Reviewed by PeterL May 10, 2008
Last updated: May 10, 2008
Top 500 Reviewer  -   View all my reviews (12)

ST George - The Best of Intentions

Preparation
I filled my fountain with ice cold filtered water and ice, I gave the bottle a good half hour to breathe while I set up. I used a very slow drip of about one drop every two seconds. No sugar and I stopped the drip when I had a nice demarcation line of the of the Absinthe green on top. I then sped up the drip a bit until the line was gone, stopped the water and gave a quick stir.

Color Before Water
Murky at best, drab and disappointing. In the video located on the St. George web site - master Distiller Lance Williams says "it was either go for color or go for taste ~ I went for taste" I do admire him as an artist but take issue with his disregard for color. We dine and drink with our eyes as much as our bellies. Now maybe a disregard for the color of a Verte is easier, but easier doesn't mean better.

Aroma Before Water
I was a bit disappointed as it seemed weak and a bit off putting. Any trace of Anise is over shadowed by a "grassy" aroma, kind of like the way the smell of a fresh cut lawn would taste. The brandy base is nice and smooth - but any distinctive aroma seems hidden behind a heavy citrus note and the eclectic and unconventional assortment of herbs.

Louche
Sluggish, dull and in no way awe inspiring.

Aroma After Water
Faint and diluted. It's not offensive by any means but nor is it appetizing. The aroma seems to lack the fragrant bouquet I've found with most every Absinthe I've tried thus far from the Lucid to the Jades both the 1901 and the Edouard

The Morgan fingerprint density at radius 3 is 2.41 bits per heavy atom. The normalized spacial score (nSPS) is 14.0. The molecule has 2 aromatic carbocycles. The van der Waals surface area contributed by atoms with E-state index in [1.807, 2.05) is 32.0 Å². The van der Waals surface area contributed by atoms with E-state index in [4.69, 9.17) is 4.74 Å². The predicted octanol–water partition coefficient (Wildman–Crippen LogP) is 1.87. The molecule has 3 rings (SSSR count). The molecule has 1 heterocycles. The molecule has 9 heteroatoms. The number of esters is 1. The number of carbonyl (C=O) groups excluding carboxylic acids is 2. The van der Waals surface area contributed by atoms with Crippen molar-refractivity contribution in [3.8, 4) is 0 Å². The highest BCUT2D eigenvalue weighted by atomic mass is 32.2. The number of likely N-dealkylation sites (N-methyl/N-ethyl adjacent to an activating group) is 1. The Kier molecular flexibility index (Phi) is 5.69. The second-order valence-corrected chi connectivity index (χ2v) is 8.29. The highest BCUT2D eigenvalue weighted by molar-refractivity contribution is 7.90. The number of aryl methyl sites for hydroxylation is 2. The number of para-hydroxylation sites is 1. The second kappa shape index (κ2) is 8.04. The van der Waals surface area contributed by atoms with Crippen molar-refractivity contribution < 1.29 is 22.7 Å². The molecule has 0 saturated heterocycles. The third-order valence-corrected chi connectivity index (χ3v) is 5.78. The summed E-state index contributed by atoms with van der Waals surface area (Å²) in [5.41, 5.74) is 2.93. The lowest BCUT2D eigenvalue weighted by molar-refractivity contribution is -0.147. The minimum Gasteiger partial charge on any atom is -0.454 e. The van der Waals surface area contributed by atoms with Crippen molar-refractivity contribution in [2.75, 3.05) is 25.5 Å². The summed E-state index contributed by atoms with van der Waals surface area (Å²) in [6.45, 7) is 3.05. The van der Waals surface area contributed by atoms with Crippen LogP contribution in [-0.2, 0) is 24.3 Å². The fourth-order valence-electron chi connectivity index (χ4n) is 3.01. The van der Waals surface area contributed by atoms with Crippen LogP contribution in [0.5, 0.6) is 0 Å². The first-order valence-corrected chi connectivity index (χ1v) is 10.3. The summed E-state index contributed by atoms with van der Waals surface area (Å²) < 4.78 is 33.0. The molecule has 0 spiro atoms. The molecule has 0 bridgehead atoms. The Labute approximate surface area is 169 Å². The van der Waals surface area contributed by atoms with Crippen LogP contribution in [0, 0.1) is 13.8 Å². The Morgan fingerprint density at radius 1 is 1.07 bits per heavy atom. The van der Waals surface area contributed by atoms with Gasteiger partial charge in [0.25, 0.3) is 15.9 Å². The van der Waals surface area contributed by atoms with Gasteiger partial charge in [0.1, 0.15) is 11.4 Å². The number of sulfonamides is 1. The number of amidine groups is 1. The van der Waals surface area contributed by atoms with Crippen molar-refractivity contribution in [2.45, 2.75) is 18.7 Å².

Flavor
In my opinion the lemon balm is a too bright, I think of Absinthe as an Anise based drink but you really have to search your taste buds to find it. Perhaps Star Anise doesn't have the impact needed or perhaps the odd selection of herbs - especially the tarragon and Basil lend to it's unusual and to me anyway, off putting flavor. Mr. Williams attests that he's "not interested in Mass appeal and looks to find a small population of admirers for his new Absinthe" I certainly respect that, and have little doubt he'll find his fan base. What puzzles me is why, given the chance to produce one of the first legal Absinthe in the US one would choose to deviate so far from recipes that have defined Absinthe for centuries.

The Finish
Decent at best, a bit of a peculiar after taste, but the lingering notes of citrus are quite nice actually.An interesting drink no doubt - just not for me.

Final Impression
Great bottle, Great label and web site http://stgeorgespirits.com and although after a while it did grow on me ~ just not to the point I would buy it again. I think St. George will definitely find it's niche. It's a quality, well made product. Made with love and great affection. However it's attributes were lost on me. I'm sure St George will find it's place on the shelves of those who delight in unconventional - even odd offerings. I wish them luck